Dietrich & Riefenstahl: Weimar’s Daughters in Hollywood and Berlin

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Inspired in part by the stories of Marlene Dietrich in Karina Longworth’s You Must Remember This podcast about the hidden and forgotten histories of 20th century Hollywood, in party by my local indie bookstore’s 2015 catalog, (and in part by Dietrich’s smoldering on-screen chemistry with Anna May Wong–no, I don’t mean Clive Brook–in 1932’s Shanghai Express) Dietrich & Riefenstahl: Hollywood, Berlin and a Century in Two Lives by Karin Wieland marks the second biography I’ve read this year.

“I am, at heart, a gentleman.” -Marlene Dietrich

While the two women essentially begin on equal footing and from similar backgrounds, the directions of their lives are primarily influenced when they meet two powerful, authoritarian men: when Hollywood director Josef von Sternberg “discovered” Marlene Dietrich and cast her as Lola-Lola in the internationally acclaimed The Blue Angel; and when Leni Riefenstahl went to a political rally where she first laid eyes upon Adolf Hitler. Unfortunately, Wieland focuses on the roles that these two men played in shaping the careers of both women rather than the decisions that both women–who remained independent of men for all of their lives–made about their own lives.

This may be due to the book’s clunky translation, but Wieland’s portrayal of Leni Riefenstahl is contradictory at times. She was a strong-willed woman who sought only to advance her own art (and thus her own fame), but she was a complicated woman. Wieland does not portray Riefenstahl with the same level of compassion or consideration that she does Marlene Dietrich. (Which begs the question, does Riefenstahl deserve equal compassion or consideration? A question that Wieland neither addresses directly or indirectly). Riefenstahl is definitely a product of her environment: while she was not a Nazi party member and did not commit war crimes, she  certainly benefitted from the racism that National Socialists made the foundation of their philosophy. Her dedication to her art and the resulting images make things complicated when we consider the eye of the artist. (The actor depicting Riefenstahl’s subject, was often herself.)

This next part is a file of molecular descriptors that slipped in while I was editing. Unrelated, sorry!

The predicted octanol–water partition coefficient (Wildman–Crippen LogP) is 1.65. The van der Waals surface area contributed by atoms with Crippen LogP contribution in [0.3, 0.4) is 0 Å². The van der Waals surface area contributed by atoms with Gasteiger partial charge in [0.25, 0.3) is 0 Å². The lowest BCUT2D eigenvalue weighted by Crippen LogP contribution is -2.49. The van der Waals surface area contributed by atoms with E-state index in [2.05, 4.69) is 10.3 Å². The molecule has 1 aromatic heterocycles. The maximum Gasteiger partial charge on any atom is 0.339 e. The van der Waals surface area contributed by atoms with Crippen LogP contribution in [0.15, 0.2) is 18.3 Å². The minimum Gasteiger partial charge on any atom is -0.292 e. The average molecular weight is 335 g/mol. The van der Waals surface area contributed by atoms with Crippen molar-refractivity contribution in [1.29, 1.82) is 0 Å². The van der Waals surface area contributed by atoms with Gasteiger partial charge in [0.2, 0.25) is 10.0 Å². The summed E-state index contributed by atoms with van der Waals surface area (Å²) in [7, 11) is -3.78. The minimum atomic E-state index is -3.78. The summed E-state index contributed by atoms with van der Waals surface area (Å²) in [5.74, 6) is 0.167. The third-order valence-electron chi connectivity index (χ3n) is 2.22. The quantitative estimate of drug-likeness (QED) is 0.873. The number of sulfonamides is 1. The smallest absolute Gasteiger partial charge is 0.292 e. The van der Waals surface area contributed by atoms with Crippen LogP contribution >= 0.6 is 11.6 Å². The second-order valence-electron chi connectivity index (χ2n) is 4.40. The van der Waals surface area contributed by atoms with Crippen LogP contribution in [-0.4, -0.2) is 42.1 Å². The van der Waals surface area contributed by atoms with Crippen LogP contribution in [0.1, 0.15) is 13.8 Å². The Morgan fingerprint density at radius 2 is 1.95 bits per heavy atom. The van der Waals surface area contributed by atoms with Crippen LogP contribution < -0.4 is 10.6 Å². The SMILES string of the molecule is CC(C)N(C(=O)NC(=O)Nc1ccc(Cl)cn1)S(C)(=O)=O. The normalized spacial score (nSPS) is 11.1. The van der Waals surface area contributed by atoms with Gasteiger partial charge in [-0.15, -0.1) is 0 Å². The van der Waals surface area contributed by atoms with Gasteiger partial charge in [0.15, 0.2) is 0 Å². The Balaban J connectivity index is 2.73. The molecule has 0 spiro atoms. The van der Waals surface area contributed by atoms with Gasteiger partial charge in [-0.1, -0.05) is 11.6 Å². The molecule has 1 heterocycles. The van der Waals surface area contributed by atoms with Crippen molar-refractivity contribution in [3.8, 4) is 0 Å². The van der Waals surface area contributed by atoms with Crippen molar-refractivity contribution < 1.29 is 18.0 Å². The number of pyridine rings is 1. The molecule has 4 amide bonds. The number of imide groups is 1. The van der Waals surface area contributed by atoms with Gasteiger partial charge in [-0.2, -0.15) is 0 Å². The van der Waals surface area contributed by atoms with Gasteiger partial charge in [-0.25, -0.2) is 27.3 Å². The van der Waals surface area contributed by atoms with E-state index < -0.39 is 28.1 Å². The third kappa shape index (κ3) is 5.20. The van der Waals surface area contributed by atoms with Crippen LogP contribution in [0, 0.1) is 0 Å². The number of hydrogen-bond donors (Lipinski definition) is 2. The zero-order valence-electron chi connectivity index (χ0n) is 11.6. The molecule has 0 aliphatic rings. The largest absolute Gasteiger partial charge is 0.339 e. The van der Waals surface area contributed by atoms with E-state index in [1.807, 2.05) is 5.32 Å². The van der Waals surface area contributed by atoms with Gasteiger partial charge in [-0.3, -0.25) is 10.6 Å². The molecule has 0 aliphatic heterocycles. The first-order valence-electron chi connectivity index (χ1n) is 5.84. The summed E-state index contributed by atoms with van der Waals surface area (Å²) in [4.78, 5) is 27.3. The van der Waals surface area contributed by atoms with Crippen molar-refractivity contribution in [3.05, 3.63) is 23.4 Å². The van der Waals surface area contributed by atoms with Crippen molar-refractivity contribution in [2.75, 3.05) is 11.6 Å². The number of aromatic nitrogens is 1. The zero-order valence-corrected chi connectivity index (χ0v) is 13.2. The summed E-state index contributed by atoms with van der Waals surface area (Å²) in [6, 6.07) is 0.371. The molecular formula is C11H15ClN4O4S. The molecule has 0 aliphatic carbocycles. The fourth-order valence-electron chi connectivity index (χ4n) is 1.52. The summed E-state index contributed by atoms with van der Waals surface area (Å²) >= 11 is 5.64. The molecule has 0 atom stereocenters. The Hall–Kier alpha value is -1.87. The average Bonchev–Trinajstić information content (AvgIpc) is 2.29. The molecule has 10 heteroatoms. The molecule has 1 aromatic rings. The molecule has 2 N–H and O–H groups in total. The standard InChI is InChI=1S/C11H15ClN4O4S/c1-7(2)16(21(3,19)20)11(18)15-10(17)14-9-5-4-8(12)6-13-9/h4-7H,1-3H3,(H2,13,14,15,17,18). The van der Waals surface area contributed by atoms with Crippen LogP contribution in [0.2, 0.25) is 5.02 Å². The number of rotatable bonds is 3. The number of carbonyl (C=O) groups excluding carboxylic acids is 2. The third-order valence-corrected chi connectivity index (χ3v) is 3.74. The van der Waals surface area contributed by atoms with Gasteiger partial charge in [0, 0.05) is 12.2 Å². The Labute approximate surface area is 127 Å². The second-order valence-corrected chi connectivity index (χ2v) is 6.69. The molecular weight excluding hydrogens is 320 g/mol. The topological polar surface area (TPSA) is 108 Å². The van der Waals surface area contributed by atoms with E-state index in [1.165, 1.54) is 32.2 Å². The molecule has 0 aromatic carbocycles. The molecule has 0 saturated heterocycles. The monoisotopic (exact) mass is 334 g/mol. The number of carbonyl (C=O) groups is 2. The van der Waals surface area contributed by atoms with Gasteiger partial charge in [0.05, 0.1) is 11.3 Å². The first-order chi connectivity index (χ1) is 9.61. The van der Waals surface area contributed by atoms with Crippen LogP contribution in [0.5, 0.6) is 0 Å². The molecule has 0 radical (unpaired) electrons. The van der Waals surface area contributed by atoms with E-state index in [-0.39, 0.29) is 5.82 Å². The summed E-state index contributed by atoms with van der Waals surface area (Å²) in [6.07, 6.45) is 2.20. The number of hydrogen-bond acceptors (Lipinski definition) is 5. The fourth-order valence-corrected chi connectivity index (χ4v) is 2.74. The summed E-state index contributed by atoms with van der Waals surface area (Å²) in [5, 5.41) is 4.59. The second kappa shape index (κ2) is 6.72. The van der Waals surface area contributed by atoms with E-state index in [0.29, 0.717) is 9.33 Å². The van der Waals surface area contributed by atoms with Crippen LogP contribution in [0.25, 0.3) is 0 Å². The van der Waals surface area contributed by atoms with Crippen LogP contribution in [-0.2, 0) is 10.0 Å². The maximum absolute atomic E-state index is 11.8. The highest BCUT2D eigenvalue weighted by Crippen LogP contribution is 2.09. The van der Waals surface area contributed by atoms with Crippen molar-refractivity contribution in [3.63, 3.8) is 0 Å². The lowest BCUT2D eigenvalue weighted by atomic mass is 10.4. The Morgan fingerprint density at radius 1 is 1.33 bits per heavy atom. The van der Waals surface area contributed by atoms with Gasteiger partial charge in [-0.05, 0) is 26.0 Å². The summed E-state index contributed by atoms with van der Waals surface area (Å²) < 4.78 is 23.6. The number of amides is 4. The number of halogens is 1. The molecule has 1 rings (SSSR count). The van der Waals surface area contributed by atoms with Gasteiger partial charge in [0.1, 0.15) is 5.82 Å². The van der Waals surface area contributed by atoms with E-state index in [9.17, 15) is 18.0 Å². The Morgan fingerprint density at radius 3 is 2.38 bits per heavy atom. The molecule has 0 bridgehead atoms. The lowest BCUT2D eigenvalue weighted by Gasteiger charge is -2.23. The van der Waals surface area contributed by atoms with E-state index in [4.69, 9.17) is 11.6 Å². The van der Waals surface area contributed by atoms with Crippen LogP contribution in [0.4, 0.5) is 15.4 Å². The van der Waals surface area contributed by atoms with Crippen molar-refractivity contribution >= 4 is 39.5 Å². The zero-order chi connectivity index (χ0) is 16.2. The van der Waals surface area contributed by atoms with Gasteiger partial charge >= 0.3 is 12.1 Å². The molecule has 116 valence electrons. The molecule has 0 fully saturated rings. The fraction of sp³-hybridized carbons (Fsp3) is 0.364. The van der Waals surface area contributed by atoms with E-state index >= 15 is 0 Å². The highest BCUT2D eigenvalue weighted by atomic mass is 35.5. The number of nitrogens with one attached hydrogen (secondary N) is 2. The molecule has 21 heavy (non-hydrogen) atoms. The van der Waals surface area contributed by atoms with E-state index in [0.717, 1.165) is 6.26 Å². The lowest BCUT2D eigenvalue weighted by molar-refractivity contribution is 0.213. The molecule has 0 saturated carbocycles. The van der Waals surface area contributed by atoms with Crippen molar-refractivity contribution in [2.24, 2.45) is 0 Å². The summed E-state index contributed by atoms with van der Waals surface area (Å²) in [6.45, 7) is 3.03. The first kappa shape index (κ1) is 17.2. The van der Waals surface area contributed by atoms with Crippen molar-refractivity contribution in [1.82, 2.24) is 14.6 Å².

Wieland gives plenty of page space to Riefenstahl’s work, as though through her work is the best way to understand her life. Not so with Dietrich. Though Wieland wants to depict Dietrich without judgement, more time is given to her personal affairs and family life than to her films and stage work. The goal appears to be to depict these two seemingly opposite women as having nearly identical qualities that led them to pursue their passions so fervently (albeit in opposing directions). But it takes a careful combing through the text to get at that purpose. Bad translations are unfortunate to read because it becomes nearly impossible to tell whether the work is poorly written or if the spirit of the work is just lost in translation.

Regardless, if you really want a blast in the face of old school Hollywood glamor, just Google image search “Marlene Dietrich.” (If you want a kick in the face, Google “Marlene Dietrich’s legs”).

Damn, Marlene.

Better yet, check out her films.

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